Wednesday, January 9, 2013

Cookie Craziness!

Well how does this time manage to sneak up on me every year?  As a seasoned leader I think I have finally mastered the art of denial over the Holidays.  It's best to just hit the ground running Jan 1.  In my service unit, cookies arrive the weekend after the school Winter Break.  I barely have the Christmas Tree down and Holiday decorations packed away and I have to make room for the cases of cookies.  With 2 large troops, I'd be lying if I did not say this causes my heart to twitch.

As Girl Scout Leaders, we are always willing and constantly adding more responsibilities, expectations and commitments.  Cookies should not be one of them!   Digest that tip for a minute... Leaders should delegate the cookie job.  I struggle with taking on more than I can handle.  In the past I felt guilty asking for help or insinuating I can't do it all.  Leading 2 troops fixed my guilt issues.  I can't physically (or mentally) tackle it all.  Relying on parents to help with cookies is not only wise, but a necessity.

Fortunately I have never had a problem finding willing moms to help make my job easier.  I ask for a Cookie Mom volunteer(s) at my first parent meeting of the year and stress that we will not sell cookies if I cannot find a mom(s) willing to be a Cookie Mom.  If anyone expresses interest, I spend several weeks encouraging and reassuring the candidate they would be perfect for the job.  Just because I am blessed to have Cookie Moms does not mean I am out of the cookie equation all together.  I keep in close contact with my Cookie Moms and encourage them to let me know if they are getting frustrated, if they need help or have special requests for the troop parents. I feel my job as a leader is to make my Cookie Moms happy and make the job as easy on them as possible.  This increases the odds they might return each year as Cookie Mom.  There is nothing more valuable to a leader than a well trained, experienced Cookie Mom!  For this reason I like to reward my moms at the end of cookie sales.  Sometimes the troop elects to give them a gift card or I will host a luncheon.  Last year we enjoyed an evening of light appetizers, wine and fellowship at a painting studio.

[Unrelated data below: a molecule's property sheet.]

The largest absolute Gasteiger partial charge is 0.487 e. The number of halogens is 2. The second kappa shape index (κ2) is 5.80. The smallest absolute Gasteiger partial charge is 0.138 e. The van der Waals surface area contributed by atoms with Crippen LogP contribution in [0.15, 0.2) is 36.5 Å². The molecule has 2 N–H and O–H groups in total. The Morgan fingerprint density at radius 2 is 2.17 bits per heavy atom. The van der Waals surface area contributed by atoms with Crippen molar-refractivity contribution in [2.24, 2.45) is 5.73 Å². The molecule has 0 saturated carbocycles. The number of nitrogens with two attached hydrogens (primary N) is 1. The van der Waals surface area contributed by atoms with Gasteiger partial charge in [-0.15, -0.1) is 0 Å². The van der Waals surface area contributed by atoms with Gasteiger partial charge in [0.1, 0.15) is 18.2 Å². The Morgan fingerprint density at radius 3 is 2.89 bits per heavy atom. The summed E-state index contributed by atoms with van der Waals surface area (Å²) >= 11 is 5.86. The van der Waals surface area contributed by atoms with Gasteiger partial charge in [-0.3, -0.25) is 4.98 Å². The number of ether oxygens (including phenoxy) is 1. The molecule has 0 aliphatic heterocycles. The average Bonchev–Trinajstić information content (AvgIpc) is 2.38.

If you manage a large troop(s) sometimes you need to get creative.  It is a bit unreasonable to assume one Mom can manage cookies for 26 girls.  Her entire garage, floor to ceiling, would be packed with cases of cookies.  There are ways to make cookie management more do-able for your troop.  You could have multiple cookie moms, you could have a "Booth Scheduler" and/or you could break the cookie mom job down into 3 separate jobs with accounting, initial order and re-order.  Big troops have to find ways to accommodate the demand with the resources and volunteers you have.  Consult your service unit manager for suggestions and advise.  Ultimately you will need her blessing and support in order for your cookie selling experience to be successful.  Just be aware the more people you have involved in the cookie selling event, the more leader coordination that will be involved.

I always tackle this crazy time of year with humor.  It is easy to become stressed by the chaos.  Fortunately there are plenty of clever minds and internet fun to put a smile on your face.  Here are just a few:

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